We are pleased to announce the newest honorees in our Firehouse® Magazine Heroism & Community Service Awards program and take pride in highlighting the bravery of these outstanding individuals. We recognize the judges: Chief Mark McLees of the Syracuse, NY, Fire Department; Chief Edward...
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We are pleased to announce the newest honorees in our Firehouse® Magazine Heroism & Community Service Awards program and take pride in highlighting the bravery of these outstanding individuals. We recognize the judges: Chief Mark McLees of the Syracuse, NY, Fire Department; Chief Edward "Loy" Senter Jr. of Chesterfield County, VA, Fire and Emergency Medical Services; and Chief (ret.) Bruce Varner of the Santa Rosa, CA, Fire Department. We also thank retired FDNY Rescue 1 Firefighter Paul Hashagen, who administers the program.
Grand Prize Recipient
Firefighter/Paramedic Jeffrey Michael Novack Baltimore City, MD, Fire Department Truck Company 12
Just after 9 P.M. on April 7, 2010, a civilian ran into Truck Company 12 advising that his apartment was on fire next door. A box alarm was alerted for 3910 Liberty Heights Ave. The closest three engines were unavailable to respond. Truck 12 arrived within seconds, commanded by Acting Lieutenant Novack. He reported a three-story apartment building with fire showing from the second floor. Novack went to the front of the building, where he was met by a large group of civilians who told him there were still people inside the building on the third floor. The fire had already begun to extend into the hallway of the second floor as Novack made his way to the third floor. He located a semi-conscious, elderly female. He began to take her down the steps, shielding her body with his own, as they passed the fire on the second floor. He exited the building and turned her over to waiting paramedics.
Recognizing there were still people inside, Novack dashed back into the building. He went back to the third floor, past the now even larger fire on the second floor. Another firefighter followed him up to assist with the search. While searching the third floor, they found another civilian in a rear apartment. They assisted him to a window. The civilian began to panic and ran down the hall away from Novack and the other firefighter. The third floor was now well involved and the fire had extended into the apartment. Novack was trapped and surrounded by fire. He transmitted a Mayday on his radio. He began to search for a window, but now he was on fire, as was the entire room. He located a window and used his hook to knock it out. He then leaped out, head first, grasping onto the exterior sill with his hands. Units in the rear were deploying a ground ladder. Novack was clinging onto the sill with every last inch of energy he had left, but the fire was too hot and he could not hang on any longer.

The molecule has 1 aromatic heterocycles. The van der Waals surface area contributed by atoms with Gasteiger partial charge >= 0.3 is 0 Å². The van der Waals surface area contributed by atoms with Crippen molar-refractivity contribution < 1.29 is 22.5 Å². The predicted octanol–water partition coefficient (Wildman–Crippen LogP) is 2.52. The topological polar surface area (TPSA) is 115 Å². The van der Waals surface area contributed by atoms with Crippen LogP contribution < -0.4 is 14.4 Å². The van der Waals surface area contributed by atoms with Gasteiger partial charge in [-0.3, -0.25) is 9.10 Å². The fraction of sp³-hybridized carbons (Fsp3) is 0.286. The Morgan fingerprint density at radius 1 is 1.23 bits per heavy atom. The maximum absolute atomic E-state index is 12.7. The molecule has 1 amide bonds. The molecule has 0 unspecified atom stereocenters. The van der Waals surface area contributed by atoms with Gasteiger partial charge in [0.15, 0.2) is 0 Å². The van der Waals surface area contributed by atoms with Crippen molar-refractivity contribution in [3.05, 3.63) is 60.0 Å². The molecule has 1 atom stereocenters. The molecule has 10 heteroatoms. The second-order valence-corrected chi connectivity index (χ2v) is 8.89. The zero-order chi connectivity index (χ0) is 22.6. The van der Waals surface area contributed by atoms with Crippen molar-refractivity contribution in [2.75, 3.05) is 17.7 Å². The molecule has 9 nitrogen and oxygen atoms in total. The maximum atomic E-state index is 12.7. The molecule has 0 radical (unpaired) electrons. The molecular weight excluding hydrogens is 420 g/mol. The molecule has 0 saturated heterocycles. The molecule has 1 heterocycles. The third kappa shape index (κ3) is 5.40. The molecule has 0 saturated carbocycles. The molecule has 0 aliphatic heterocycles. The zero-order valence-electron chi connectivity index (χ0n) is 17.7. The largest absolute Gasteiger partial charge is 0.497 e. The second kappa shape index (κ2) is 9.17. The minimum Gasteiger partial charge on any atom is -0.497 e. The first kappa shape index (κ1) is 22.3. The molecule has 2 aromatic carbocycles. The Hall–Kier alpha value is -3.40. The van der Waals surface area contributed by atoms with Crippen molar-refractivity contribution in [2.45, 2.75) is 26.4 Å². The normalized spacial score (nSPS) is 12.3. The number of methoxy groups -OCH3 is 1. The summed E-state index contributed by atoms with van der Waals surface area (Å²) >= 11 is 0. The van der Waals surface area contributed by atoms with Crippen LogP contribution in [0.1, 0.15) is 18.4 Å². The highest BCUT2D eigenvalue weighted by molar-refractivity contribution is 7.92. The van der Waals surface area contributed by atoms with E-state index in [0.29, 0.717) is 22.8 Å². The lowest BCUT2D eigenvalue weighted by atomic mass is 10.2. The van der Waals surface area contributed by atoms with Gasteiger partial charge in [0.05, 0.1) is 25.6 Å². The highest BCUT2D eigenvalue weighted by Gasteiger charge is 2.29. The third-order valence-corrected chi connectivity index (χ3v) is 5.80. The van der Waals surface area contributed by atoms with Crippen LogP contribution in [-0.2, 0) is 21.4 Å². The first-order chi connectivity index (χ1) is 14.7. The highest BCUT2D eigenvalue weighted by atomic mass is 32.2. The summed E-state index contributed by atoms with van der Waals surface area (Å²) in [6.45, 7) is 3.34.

Novack dropped three stories to a concrete well in the rear of the building. Members immediately tended to him and signaled for paramedics. He was admitted for more than two weeks with a broken hip, a broken elbow, and severe second-degree burns to his arms, wrists and fingers. The civilian made it to a side window, where a ground ladder was placed and he exited the building without injury. The civilian Novack first pulled out of the building was unconscious and transported to the burn center. She made a full recovery and was released shortly thereafter.
Acting Lieutenant Jeffrey Novack put the life of others in front of his own. Due to his actions, two civilians are alive today.
Firefighter Peter Demontreux FDNY Ladder Company 132
On Aug. 30, 2010, Ladder 132 responded first-due to an early-morning phone alarm reporting a structural fire. While enroute, dispatchers reported receiving reports of multiple trapped persons throughout the building. There was heavy fire at the front door, in the hallway and up the stairway up to the third floor preventing entry until a hoseline was in place. Firefighter Salzano, the Ladder 132 chauffeur, was setting up the aerial for a rescue of a man who was at the front window on the third floor with heavy smoke pushing all around him. Firefighter Demontreux, the outside vent man, climbed the aerial and pulled the man from the window. The man told him his friend was still inside the burning apartment. Demontreux searched the front room, but was forced back to the window because of the high heat and zero visibility. Firefighter Myers of Rescue 2 vented the front windows.